This website uses cookies to function correctly.
You may delete cookies at any time but doing so may result in some parts of the site not working correctly.


Sept-17: 203 people failed to attend their GP/nurse appointment!  This is equal to 34 hours of wasted appointments!  With increased demand for GP and nursing services and very little extra funding to facilitate this rise, reducing the DNA (did not attend) rate could make a significant difference to appointment availability.  PLEASE...if you cannot make your appointment, let us know ASAP so we can offer it to someone else.

Hepatitis B vaccine shortage There is currently a Global shortage of both Hepatitis A and Hepatitis B vaccines which is expected to last until early 2018. Because of this, in line with the recommendations from Public Health England, we are currently unable to offer these vaccines.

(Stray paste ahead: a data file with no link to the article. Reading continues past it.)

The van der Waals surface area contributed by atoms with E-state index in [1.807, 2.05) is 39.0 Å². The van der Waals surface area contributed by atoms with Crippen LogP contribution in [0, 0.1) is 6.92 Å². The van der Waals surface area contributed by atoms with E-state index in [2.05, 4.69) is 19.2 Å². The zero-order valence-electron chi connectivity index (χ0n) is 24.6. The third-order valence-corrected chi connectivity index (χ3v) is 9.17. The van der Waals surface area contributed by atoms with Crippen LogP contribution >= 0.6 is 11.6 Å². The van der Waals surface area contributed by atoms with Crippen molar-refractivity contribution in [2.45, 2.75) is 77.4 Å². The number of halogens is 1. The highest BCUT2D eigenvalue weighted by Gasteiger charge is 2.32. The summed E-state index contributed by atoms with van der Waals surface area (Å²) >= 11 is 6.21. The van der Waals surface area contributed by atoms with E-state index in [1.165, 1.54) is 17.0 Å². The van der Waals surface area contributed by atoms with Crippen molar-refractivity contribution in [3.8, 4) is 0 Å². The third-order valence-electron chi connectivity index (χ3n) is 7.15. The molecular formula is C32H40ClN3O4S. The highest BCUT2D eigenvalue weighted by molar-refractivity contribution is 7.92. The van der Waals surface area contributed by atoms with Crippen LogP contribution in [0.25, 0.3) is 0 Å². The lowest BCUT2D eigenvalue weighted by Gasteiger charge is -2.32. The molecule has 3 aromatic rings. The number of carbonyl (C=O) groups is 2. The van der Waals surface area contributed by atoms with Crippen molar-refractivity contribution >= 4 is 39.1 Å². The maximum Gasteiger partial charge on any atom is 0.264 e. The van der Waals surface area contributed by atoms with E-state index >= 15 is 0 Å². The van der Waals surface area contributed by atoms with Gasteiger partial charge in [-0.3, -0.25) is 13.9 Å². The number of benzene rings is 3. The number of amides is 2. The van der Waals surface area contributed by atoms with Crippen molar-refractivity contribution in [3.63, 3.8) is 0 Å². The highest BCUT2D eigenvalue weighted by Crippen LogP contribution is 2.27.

Tuberculosis (TB) is a bacterial infection spread through inhaling tiny droplets from the coughs or sneezes of an infected person. It is a serious condition but can be cured with proper treatment. It is possible that during your training, you may be in contact with patients suffering from TB. The risk of contracting the disease is low unless you are in prolonged (more than 8 hours) contact or if you are immunocompromised. In a few specific situations, where transmission of the disease is more likely, you may be required to wear a facemask, but this is not generally necessary.

Symptoms suspicious of TB include;

  • Persistent cough for over 3 weeks
  • Coughing up blood
  • Tiredness lasting more than 3 weeks
  • Loss of appetite for more than 3 weeks
  • Unexplained Weight loss of more than 3kgs
  • Night sweats
  • Recurrent fever
  • Recurrent unexpected shortness of breath

If you develop any of these symptoms, which cannot be explained, please discuss with Occupational Health and your GP at the earliest opportunity and especially before going on placements. 

Experiencing any of these symptoms does not necessarily mean you have TB, however you have a professional responsibility to report them to OH and have them further investigated by your GP.


Call 111 when you need medical help fast but it’s not a 999 emergencyNHS ChoicesThis site is brought to you by My Surgery Website